[...] Chan, Ikenberrry, and Lee (2004, 2007) reexamined long-term stock return drifts following openmarket repurchase announcements. Their study found robust and significant evidence of positive long-term stock return, using both the buy-and-hold returns method and calendar-time portfolio method. They concluded that managers possess some timing ability and that pseudo-market timing explains, at best, only a small portion of the buyback return drift.
Appropriately, firms that effect buybacks enjoy significant price returns in the following three-year period:
[...] firms that initiate repurchasing shares during the four quarters from the announcement quarter experience significant returns over a 3-year period after the announcement. Firms that do not initiate repurchasing shares experience negative return, although not significant, over the same period.
This is good news for shareholders of Dollarama, which has engaged in a significant reduction in shares outstanding over the last several years--reducing shares outstanding by over 6% in the last three years alone.
To demonstrate how this positively impacts shareholder value, let's see how share reduction would impact a theoretical long position in Dollarama going forward, assuming conservative growth rates and a constant rate of share reduction.
Source: Author's Work
Let's say you buy 100 shares of Dollarama today at ~$149.62, when it has ~111.68m million shares outstanding. Let's assume a conservative growth rate, and assume that Dollarama achieves analyst estimates for the current fiscal year, growing revenue to about $3.612b. Let's assume the stock prices rise in tandem to reflect that.
Source: Author's Work
If Dollarama hadn't bought back its shares, your investment would have grown from about $14.9k to $16.98k--assuming, again, a highly conservative growth rate. And because of its sustained effort to reduce shares, your return is magnified well beyond that.
In this, I've assumed there will be -6% fewer shares on the market, as per the previous three years, leaving about 104.565m shares outstanding.
So holding all else constant, because of the share reduction, revenue per share would have increased from $28.50 to $34.55. That means that your ownership stake has grown to over $18.1k.
We're rewarded on a per share basis. And because of share reduction, your return is amplified. That's excellent for shareholder value. And this doesn't include the 0.29% dividend yield that Dollarama pays to its investors.
Reviewing the quality of the company is only half the battle to valuing a stock; we also need to look at the quality of the stock. At the moment, its EV/EBIT is 24.79. If we take the reciprocal of that, it translates into an earnings yield of about 4%, about 200 basis points above a two-year t-bill.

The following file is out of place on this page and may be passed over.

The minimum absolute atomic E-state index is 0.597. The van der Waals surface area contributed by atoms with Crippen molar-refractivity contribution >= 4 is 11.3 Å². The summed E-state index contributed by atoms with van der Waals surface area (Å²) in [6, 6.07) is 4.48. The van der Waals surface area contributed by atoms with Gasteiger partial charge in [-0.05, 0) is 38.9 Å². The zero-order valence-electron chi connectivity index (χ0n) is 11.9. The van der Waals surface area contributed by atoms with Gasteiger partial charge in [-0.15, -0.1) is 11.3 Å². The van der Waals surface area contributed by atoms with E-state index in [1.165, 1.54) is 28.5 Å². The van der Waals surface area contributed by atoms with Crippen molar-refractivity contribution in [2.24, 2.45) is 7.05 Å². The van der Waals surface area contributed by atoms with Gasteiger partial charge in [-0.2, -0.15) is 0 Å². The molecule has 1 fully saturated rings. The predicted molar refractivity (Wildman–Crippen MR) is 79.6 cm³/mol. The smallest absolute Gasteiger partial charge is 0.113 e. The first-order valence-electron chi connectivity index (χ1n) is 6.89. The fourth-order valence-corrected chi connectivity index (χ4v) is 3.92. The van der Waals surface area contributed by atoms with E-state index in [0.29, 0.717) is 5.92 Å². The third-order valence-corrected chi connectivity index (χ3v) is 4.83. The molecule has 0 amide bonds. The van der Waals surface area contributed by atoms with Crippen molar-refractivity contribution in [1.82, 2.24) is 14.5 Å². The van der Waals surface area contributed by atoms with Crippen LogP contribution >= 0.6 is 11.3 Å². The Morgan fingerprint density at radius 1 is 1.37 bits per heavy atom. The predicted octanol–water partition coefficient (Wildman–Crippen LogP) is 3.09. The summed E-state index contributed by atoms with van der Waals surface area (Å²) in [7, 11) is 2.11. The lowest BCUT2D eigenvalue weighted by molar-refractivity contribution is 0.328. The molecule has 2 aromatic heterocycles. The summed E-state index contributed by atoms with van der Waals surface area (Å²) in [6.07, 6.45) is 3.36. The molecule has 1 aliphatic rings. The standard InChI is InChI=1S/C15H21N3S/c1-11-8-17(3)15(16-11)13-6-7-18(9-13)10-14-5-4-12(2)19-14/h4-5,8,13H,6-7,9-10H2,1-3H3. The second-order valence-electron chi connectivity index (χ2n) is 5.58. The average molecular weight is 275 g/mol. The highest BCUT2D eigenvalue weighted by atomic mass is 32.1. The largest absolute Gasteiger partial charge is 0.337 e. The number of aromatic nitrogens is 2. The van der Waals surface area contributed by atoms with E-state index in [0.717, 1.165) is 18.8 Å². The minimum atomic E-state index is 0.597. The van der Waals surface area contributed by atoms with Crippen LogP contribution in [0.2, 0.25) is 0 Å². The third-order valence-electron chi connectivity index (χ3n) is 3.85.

At the same time, however, its P/E is about 32. This is higher than historical P/E averages, as the Kansas City Fed finds:
The P/E ratio varied mostly between 5 and 27 from 1872 to 1998, averaging only 14 for the entire 127-year period. The P/E ratio moved above 27 in mid-1998 and has since stayed above that level. In June 2000, the P/E ratio was slightly above 29. While this value was lower than a year earlier, when the ratio was close to 36, it was still high by historical standards.
With a forward P/E of 28.81, holding all else constant, Dollarama has a price-implied one-year earnings growth rate expectation of nearly 20%. Yet, Dollarama has achieved a normalized diluted EPS CAGR of 13.7% over the last five-year period. Its earnings growth for the trailing twelve months was a still impressive ~10%. While that is impressive, it falls short of that 20% assumption, which seems a little too optimistic even for a company as strong as Dollarama.
Based on that, I believe at current prices, investors would be paying a little too much on a risk-adjusted basis for Dollarama. I believe that, instead, for a better risk-adjusted return, investors should pay no more than about $115-$125, extrapolating its TTM earnings growth of 9% and assuming a P/E multiplier of 25, which is more in line with current market averages, as per the Kansas City Fed quoted above. I believe this price point will offer investors more upside with less downside. Unfortunately, this will require patience, which is traditionally considered a virtue.
Dollarama is a wonderful company, that has managed a successful IPO, brand recognition, and introduced multiple pricing points. It has also reduced its shares outstanding, which as we have seen, amplifies investor returns. Finally, with a dividend of about 0.30% - sustainable given its TTM payout ratio of only 9.63% - is clearly a company that aims to reward its shareholders. While it may be a great company, it may not be the best stock, with investors paying a little too high a premium for its earnings. For the time being, Dollarama is a stock I will put on the watch list, and wait for the dip. Patience is a virtue.